A direction component 230 can provide data regarding the direction in which the user device 110 is orientated and, based thereon, further information can be presented by presentation component 140. By employing a location sensing component 220 in combination with direction component 230, a user's frame of reference can be determined and according information presented on the user device 110. For example, a user could be hiking in the mountains and wants to identify a particular mountain. Location sensing component 220 can provide data regarding the location of the device, from which a panoramic view can be generated by an application (e.g., an application 470) associated with the location sensing component 220 and displayed on presentation component 140. By orientating the user device 110 with the mountain of interest, a compass bearing obtained from a direction component 230 enables a particular mountain to be identified in the panoramic view displayed on presentation component 140, along with any pertinent information, e.g., distance from current location, elevation, elevation to be traversed, “is there a camping but near the particular mountain?”, etc.

A proximity sensing component 240 can be used to facilitate determination of how close a user is to the user device 110. Suitable techniques include facial recognition techniques, eyewidth determination, transmitter/receiver technologies (e.g., infrared, radar, echolocation, laser), and the like. For example, from a determination of eyewidth distance of a persons face, the distance of how far away is the user from the device can be determined. In one aspect, as the position of the user is determined to be closer or further away, the font with which information is displayed on the presentation component 140 can be enlarged or reduced in accordance with the determined distance. A typical “comfortable” reading distance when reading a user device 110, such as a cellphone, is approximately 10-14 inches from the users face, and a font size of 12 pt may be of a suitable size to render information on the presentation component 140 when viewed at the “comfortable” reading distance. As the user moves away from the user device, as determined by the proximity sensor 240, a distance measure can be provided to the context determination component 120, from which the context determination component 120 signals to the presentation control component 130 indicating that the font size should be increased to allow the user to view the information over the greater distance. For example, the user is located across the room but is interested in information displayed on presentation component 140. With a non-context determination system the information is displayed with a constant font size, e.g., 12 pt., thereby rendering the information unreadable at a distance of approx. 3 feet from the user device 110 comprising a computer monitor, for example. By employing the proximity sensing component 240 the context determination component 120 can instruct the presentation control component 130 to render information with a font size of 20 pt when the user is determined to be 5 feet away from user device 110, and a font size of 36 pt when the user is determined to be 10 feet away. It is to be appreciated that the example values presented throughout the description are simply to aid description of the various aspects and embodiments of the innovation and any value (e.g., distance-font size) pairings can be employed.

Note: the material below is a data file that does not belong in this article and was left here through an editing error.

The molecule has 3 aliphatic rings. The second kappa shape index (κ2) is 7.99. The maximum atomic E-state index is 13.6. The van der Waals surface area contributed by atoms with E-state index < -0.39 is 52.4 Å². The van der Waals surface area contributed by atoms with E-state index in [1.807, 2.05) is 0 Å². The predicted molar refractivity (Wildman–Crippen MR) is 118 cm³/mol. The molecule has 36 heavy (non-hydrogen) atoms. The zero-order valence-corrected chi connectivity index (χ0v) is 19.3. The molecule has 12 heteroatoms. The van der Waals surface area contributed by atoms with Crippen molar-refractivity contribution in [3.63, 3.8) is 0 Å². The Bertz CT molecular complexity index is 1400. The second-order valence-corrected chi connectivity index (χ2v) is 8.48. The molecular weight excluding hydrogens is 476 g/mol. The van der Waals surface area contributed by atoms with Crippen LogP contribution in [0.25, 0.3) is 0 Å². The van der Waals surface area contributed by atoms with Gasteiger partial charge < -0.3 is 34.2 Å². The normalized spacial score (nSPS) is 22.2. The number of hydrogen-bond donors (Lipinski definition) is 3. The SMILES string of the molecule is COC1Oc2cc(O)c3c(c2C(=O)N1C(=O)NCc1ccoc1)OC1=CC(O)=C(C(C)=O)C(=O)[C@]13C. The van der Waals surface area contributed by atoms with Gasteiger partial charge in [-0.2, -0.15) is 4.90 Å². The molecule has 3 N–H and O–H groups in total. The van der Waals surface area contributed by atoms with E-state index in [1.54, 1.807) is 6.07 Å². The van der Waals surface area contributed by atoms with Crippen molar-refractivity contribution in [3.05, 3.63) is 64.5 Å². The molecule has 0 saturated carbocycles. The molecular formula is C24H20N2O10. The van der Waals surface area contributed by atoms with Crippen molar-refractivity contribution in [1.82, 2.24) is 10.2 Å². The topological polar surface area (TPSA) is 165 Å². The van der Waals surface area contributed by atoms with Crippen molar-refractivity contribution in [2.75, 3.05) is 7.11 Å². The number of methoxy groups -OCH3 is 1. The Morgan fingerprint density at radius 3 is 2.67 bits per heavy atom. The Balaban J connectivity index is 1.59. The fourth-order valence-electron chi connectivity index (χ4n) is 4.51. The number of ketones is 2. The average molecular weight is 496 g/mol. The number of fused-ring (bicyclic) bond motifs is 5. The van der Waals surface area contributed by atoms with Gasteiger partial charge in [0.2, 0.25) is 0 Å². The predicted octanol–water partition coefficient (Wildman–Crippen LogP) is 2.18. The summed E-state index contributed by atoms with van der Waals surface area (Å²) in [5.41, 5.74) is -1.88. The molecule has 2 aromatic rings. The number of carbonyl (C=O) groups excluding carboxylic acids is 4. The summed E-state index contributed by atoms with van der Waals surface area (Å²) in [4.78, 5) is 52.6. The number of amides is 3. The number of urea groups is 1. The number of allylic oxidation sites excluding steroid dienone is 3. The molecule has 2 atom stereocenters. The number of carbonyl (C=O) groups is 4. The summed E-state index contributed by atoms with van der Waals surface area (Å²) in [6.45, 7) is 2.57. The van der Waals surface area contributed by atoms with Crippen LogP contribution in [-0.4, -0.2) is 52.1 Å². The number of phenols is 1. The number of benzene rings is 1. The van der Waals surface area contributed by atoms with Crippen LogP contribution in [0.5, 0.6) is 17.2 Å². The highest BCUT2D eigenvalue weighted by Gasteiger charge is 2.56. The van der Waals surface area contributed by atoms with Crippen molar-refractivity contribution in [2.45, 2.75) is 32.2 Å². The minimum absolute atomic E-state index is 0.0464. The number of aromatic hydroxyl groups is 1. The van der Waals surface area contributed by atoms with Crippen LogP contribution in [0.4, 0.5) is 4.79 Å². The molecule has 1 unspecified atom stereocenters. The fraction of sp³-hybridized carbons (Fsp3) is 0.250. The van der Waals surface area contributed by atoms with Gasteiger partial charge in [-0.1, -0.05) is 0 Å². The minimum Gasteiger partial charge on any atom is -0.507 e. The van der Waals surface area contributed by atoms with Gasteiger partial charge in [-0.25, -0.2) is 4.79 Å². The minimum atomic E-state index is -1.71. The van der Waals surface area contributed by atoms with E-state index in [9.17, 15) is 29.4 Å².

In another aspect, a user can identify a region on the presentation component 140 that they wish to see in preference to other regions of the display, as they move about a room, for example. Typically, websites and the like are displayed on a presentation component 140 using web programming code such as HTML. The user can identify a particular focus point about which they want information such as a webpage, digital document, drawing, etc. to center, as the information on a screen is adjusted as the user moves in relation to presentation component 140 and/or user device 110. In the case of presentation component 140 being a touchscreen the user can touch on a point on the screen for which they want any adjustment in screen size to be centered about. Alternatively, the user can mark out a region of interest by tracing the desired region on the touchscreen. In another aspect, the focal point or desired region can be selected via a keyboard/interface component (ref. FIG. 3, component 340), where such can component is a mouse, joystick, digital pad, and the like.

A light sensing component 250 can provide further information regarding operating conditions of the user device 110. In one aspect, a light sensing component 250 can measure a degree of ambient light in which a user device 110 is being operated. In response to diminishing available light, a context determination component 120 can instruct the presentation control component 130 to display information on the presentation component 140 with a larger font size thereby improving a users ability to read text in low light conditions. Accordingly, as the amount of available light increases the display font size can be reduced. The variation in font size can be in accordance with a user's preference. For example, one person may require a different font size for a given set of light conditions, compared with the requirements of another user.